Other than defense every single department of the Federal government should be subject to substantial budget cuts. By substantial I mean more than 20% and not a reduction in future spending growth, which is what most "cuts" amount to, but an actual reduction in spending in real dollars year over year. Most of what occurs in the Federal bureaucracy amounts to creating onerous regulations, shuffling papers from one desk to another and taking money from the tax payers before doling it back out to the very people in belongs to in the first place. I would give serious consideration to eliminating some departments completely, starting with the misnamed Department of Education closely followed by HUD and HHS. Certainly we should, at the very least, combine commerce, agriculture, energy, labor and transportation. D.C. is full of three things: monuments, lobbying firms and massive block spanning Federal offices. None of them are terribly useful and two of them are outright harmful.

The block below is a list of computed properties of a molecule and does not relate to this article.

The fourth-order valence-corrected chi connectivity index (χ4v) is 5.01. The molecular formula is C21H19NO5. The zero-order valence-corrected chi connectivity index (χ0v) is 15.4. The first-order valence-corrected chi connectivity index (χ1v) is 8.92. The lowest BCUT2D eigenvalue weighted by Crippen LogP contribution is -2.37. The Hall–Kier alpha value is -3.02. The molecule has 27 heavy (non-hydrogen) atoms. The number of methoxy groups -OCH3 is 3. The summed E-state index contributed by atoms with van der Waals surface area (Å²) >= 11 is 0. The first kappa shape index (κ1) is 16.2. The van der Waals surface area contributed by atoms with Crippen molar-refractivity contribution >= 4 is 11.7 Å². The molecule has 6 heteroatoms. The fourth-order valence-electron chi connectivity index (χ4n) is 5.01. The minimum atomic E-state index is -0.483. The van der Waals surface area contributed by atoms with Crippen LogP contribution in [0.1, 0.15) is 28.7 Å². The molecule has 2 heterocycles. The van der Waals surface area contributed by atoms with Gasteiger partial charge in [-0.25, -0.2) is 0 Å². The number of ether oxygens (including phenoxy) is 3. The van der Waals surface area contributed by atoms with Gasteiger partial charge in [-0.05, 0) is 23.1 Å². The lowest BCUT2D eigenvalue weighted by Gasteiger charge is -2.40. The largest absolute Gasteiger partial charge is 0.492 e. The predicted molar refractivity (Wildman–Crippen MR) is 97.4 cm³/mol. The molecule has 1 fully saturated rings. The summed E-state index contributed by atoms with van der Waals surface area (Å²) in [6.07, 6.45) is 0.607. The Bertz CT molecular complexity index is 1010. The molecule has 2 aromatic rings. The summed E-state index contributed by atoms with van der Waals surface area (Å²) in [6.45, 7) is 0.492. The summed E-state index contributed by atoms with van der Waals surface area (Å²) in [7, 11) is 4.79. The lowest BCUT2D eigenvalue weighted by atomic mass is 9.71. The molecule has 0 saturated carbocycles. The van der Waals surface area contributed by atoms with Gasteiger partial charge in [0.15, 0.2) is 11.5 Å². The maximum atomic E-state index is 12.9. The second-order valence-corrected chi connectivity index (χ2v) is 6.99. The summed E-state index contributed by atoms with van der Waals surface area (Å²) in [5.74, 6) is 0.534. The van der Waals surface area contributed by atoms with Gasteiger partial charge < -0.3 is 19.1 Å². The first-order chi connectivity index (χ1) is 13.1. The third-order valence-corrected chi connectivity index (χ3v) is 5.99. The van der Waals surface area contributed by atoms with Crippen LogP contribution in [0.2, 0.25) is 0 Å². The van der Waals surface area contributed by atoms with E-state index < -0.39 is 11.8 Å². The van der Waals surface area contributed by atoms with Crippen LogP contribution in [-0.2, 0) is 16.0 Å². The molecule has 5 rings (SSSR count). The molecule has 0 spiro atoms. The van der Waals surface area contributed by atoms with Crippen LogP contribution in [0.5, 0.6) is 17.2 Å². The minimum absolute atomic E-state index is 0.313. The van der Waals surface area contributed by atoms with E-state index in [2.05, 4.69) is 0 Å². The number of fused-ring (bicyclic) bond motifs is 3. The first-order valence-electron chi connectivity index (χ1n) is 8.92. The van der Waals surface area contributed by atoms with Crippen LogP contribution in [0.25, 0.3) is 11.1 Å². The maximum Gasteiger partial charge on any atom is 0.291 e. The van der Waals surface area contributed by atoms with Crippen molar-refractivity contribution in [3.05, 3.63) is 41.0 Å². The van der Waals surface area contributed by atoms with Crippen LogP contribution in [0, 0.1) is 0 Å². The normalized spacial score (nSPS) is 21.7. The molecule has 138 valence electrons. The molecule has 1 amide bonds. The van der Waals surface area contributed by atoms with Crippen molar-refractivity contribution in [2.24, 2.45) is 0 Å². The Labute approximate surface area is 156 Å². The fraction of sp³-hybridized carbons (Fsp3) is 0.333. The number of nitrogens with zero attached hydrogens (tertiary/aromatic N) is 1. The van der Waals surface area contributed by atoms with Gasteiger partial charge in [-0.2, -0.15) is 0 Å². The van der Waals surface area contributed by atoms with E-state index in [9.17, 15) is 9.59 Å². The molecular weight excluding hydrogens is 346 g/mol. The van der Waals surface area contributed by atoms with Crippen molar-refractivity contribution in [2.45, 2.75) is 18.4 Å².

What about creating jobs? The very best thing the government can do for the job market is to stay out of it. It is evident that there are virtually no conservatives in any of the major parties, leaders or rank-and-file, based on the constant talk of "jobs, jobs, jobs" as if bolstering or creating jobs is somehow in anyway a proper function of the government. Taking money out of the private sector or worse borrowing money to employ people is a failed strategy and one that the Federal government has no business being involved in.Both "stimulus" spending and corporate subsidies serve to distort the labor market and the private enterprise system and both should be eliminated.